What Are The Symptoms of Cataract?


Effect of cataract on vision.

Figure 2: Showing how cataract affects vision. Click on image to enlarge


These include:

  • Hazy or Blurry vision (see figure 2).
  • Colours not looking as bright as they used to.
  • Reduced vision in low-light conditions.
  • Finding lights, such as lamps, sunlight, or headlights, too bright to handle.
  • Noticing halos or rings around lights.
  • Experiencing double vision (this may disappear as the size of the cataract increases).
  • Needing to change your glasses or contact lens prescription frequently to see clearly.


If you notice any of the symptoms above, especially if you are at risk of developing the condition, see your doctor as soon as possible.



Is Cataract Preventable?


There are no studies that have shown conclusively that cataract is preventable. But  some measures that doctors say may help to slow the onset and progression of the condition are:

  • Frequent eye checkup. This is one of the best preventive measures for any eye problem as it helps to identify eye problems early for corrective action.
  • Wear sunglasses when you go outside to protect your eyes from the sun's UV-B rays.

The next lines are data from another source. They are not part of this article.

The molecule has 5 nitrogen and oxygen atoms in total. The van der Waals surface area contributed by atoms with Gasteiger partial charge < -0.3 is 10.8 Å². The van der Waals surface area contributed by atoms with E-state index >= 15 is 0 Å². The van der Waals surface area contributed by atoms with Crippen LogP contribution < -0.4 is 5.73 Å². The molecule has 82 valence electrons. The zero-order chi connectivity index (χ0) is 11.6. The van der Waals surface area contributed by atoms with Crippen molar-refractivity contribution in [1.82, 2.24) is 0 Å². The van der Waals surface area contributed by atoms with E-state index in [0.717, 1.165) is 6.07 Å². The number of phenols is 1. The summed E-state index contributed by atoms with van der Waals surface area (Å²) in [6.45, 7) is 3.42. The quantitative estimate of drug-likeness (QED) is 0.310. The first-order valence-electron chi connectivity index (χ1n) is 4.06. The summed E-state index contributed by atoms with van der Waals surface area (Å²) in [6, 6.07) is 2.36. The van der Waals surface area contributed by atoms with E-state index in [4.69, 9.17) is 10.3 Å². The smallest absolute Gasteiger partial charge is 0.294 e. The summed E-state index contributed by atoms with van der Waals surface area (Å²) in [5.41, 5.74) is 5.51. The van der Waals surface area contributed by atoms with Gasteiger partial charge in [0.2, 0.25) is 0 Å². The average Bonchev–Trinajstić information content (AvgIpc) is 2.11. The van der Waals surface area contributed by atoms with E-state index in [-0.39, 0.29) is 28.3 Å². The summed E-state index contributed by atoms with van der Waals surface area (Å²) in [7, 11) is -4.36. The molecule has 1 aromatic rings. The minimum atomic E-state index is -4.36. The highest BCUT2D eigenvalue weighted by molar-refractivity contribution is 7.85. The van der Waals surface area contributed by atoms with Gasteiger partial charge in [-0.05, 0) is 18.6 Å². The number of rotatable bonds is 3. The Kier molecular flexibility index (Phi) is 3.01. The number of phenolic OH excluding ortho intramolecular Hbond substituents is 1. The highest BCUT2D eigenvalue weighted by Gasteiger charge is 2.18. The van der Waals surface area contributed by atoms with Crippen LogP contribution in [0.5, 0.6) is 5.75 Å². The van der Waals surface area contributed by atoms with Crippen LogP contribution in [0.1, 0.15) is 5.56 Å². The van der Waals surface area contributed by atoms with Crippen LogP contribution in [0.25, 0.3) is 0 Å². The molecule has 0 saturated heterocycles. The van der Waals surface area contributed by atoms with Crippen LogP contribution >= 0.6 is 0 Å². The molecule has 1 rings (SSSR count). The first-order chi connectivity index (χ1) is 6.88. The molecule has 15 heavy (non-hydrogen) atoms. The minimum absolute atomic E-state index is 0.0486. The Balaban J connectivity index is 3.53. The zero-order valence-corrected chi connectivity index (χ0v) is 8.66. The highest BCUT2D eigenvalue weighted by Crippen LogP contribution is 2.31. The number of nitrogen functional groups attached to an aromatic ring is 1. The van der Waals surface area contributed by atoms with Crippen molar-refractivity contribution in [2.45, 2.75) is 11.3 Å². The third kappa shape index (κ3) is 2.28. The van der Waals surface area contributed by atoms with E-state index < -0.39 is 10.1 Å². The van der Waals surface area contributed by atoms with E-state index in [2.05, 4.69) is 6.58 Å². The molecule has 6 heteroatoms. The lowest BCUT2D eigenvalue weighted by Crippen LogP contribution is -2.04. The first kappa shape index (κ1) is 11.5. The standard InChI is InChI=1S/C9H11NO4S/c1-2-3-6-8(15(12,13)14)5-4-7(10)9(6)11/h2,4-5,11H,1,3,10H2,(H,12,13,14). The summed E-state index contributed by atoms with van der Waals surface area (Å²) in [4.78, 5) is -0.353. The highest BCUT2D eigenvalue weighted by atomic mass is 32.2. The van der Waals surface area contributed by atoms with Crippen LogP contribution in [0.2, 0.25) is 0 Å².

• Keep medical conditions like diabetes under control to lower your risk of developing cataracts.
  • Quit smoking to lower your risk of developing cataracts.
  • Eat fruits and vegetables that are high in antioxidants to keep your eyes healthy.
  • Maintain a healthy weight to reduce your risk of developing health problems that can lead to cataracts.



How is Cataract Diagnosed?


When you visit the hospital, your general doctor or eye doctor (ophthalmologist) will take your full medical history, ask some questions and perform focused eye tests in order to determine if your complaints are due to the presence of cataracts. Your general health may also be checked to exclude the possibility of other conditions that may be the cause of your visual impairment.  


Some of the eye tests that your ophthalmologist may perform on you, include:


1. External Examination

As the name implies, this is a visual inspection of the eyes and surrounding tissues. Your doctor will look for any signs of abnormalities, such as swelling or redness or whiteness in your pupils.


2. Visual Acuity Test

It is also called the "eye chart exam."  This is a basic eye test that measures how well you can see. You'll be asked to read letters from an eye chart at a specific distance, one eye after another, to determine the sharpness of your vision.